I am an adivser to this project in my capacity as a Visiting Scholar at NYU.
One of the first things I did was put together an aggregator of all the East Village news sources I could find, to try to quickly get an idea of what was already there. This has proved useful to the team, so they've added it to the navigation bar at the top of every page on the site.
I think it will really start being effective when:
1. We really start to feel the pulse of the community through the aggregator.
2. When the bloggers of the East Village start to get traffic from both LEV and the aggregator.
The second is more important, because flow is the currency of the web, it's the ultimate respect. Pointers are nice, but traffic is even nicer.
But to get to #2 you have to first, imho, get to #1. Along with their course credit and a grade, our students should also come away with a feel for the community they covered, and probably more important if they're going to have a career in journalism, what it means to have the feel for a community.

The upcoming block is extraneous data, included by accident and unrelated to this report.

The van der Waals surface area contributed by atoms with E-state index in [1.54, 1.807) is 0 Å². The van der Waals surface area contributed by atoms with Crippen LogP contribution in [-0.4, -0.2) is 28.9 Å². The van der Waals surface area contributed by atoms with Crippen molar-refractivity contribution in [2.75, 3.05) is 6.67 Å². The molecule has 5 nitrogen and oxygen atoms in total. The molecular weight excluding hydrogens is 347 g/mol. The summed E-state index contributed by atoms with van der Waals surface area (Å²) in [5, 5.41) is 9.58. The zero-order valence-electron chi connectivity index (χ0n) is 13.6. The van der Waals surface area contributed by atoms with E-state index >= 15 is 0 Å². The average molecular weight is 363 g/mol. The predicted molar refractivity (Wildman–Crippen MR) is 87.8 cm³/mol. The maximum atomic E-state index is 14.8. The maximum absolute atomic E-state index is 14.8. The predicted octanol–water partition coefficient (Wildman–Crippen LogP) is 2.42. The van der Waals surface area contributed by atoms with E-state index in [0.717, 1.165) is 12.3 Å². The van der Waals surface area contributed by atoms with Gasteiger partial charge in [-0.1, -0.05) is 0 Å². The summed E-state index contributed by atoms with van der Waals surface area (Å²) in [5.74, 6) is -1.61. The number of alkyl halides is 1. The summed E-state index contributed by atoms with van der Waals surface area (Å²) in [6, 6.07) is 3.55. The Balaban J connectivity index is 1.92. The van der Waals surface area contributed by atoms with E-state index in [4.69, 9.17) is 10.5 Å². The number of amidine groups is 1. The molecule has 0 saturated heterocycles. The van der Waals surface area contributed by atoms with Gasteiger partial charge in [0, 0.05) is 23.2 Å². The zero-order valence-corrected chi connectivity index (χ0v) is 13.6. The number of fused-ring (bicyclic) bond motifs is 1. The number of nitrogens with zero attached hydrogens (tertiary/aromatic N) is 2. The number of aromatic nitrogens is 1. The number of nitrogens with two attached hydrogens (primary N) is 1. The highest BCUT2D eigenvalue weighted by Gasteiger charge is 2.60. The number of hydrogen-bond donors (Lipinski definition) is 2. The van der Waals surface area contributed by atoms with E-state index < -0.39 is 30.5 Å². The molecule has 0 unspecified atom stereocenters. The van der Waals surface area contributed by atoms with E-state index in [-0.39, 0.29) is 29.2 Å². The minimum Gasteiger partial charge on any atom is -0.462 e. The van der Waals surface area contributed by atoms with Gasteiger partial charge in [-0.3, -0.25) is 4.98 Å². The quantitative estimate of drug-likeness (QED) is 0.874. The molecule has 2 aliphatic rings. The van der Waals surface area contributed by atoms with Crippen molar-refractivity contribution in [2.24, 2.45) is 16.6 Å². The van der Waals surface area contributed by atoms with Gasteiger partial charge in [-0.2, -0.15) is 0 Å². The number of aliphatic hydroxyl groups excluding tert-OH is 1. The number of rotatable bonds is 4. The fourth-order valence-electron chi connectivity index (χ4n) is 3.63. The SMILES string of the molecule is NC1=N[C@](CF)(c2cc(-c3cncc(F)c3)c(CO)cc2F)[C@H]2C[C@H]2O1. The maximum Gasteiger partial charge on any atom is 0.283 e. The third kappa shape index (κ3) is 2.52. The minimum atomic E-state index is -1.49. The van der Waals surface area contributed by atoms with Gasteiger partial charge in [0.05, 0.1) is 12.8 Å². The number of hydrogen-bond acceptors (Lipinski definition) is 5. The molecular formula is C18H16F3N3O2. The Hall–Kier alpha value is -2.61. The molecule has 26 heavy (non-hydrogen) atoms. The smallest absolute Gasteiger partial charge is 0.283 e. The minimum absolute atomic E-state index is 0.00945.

Right now it's still the early days.
PS: I used the River2 aggregator, which I wrote myself. It's pretty easy to set up and it's free. I recommend it to any news organization that wants to keep in touch with the community it's serving.
PPS: This is how NYU is viewed by some in the East Village.
I was there when TechCrunch launched.
Mike and Keith were starting a company. Mike was doing competitive research. I said he should start a blog and share what he was learning. Then people would read his posts and add what they know, and send Mike off in different directions. A lot of people would have looked at me like I was Mother Teresa or a rastafarian, but Mike understood, immediately.
When he posted an interesting analysis on TechCrunch, I linked to it from scripting.com. I told everyone to subscribe to his feed. He got a prominent location in my blogroll, and then after his site had accumulated a lot of reviews, the outline of them got its own spot in my site directory. I made it my business to see that everyone knew what great work my friend Mike was doing.
The stuff they were covering turned out to be nothing less than another layer of technology and a whole raft of Silicon Valley startups, the smallest part was the company all this analysis was originally for, and eventually Keith and Mike gave up and TechCrunch got its independence.